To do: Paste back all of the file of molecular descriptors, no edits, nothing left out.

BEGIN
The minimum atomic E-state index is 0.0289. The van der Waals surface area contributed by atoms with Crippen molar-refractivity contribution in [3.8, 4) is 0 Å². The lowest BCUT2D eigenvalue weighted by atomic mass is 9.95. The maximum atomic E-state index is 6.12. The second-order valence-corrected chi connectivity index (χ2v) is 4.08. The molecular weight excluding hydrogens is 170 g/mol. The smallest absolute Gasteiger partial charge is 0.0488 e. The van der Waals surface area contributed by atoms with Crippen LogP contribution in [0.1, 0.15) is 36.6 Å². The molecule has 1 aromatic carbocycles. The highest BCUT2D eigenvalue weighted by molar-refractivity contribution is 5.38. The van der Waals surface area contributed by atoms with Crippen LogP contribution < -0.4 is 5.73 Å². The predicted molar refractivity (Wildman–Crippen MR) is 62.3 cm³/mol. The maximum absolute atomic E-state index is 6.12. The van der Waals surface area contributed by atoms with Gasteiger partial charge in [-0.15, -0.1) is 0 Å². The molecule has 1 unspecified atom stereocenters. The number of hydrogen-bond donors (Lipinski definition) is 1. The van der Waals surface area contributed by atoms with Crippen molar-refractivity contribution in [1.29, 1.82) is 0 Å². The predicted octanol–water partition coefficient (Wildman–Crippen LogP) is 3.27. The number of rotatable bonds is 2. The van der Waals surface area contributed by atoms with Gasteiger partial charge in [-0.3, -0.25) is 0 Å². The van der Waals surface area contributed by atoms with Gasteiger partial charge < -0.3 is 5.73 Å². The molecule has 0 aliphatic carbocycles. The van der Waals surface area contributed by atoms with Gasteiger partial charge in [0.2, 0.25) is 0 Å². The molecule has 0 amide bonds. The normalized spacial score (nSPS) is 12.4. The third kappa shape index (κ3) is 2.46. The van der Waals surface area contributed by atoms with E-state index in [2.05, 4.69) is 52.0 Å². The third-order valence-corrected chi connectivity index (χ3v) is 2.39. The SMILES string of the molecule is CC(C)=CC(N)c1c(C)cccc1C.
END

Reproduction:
The minimum atomic E-state index is 0.0289. The van der Waals surface area contributed by atoms with Crippen molar-refractivity contribution in [3.8, 4) is 0 Å². The lowest BCUT2D eigenvalue weighted by atomic mass is 9.95. The maximum atomic E-state index is 6.12. The second-order valence-corrected chi connectivity index (χ2v) is 4.08. The molecular weight excluding hydrogens is 170 g/mol. The smallest absolute Gasteiger partial charge is 0.0488 e. The van der Waals surface area contributed by atoms with Crippen LogP contribution in [0.1, 0.15) is 36.6 Å². The molecule has 1 aromatic carbocycles. The highest BCUT2D eigenvalue weighted by molar-refractivity contribution is 5.38. The van der Waals surface area contributed by atoms with Crippen LogP contribution < -0.4 is 5.73 Å². The predicted molar refractivity (Wildman–Crippen MR) is 62.3 cm³/mol. The maximum absolute atomic E-state index is 6.12. The van der Waals surface area contributed by atoms with Gasteiger partial charge in [-0.15, -0.1) is 0 Å². The molecule has 1 unspecified atom stereocenters. The number of hydrogen-bond donors (Lipinski definition) is 1. The van der Waals surface area contributed by atoms with Crippen molar-refractivity contribution in [1.29, 1.82) is 0 Å². The predicted octanol–water partition coefficient (Wildman–Crippen LogP) is 3.27. The number of rotatable bonds is 2. The van der Waals surface area contributed by atoms with Gasteiger partial charge in [-0.3, -0.25) is 0 Å². The van der Waals surface area contributed by atoms with Gasteiger partial charge < -0.3 is 5.73 Å². The molecule has 0 aliphatic carbocycles. The van der Waals surface area contributed by atoms with Gasteiger partial charge in [0.2, 0.25) is 0 Å². The molecule has 0 amide bonds. The normalized spacial score (nSPS) is 12.4. The third kappa shape index (κ3) is 2.46. The van der Waals surface area contributed by atoms with E-state index in [2.05, 4.69) is 52.0 Å². The third-order valence-corrected chi connectivity index (χ3v) is 2.39. The SMILES string of the molecule is CC(C)=CC(N)c1c(C)cccc1C.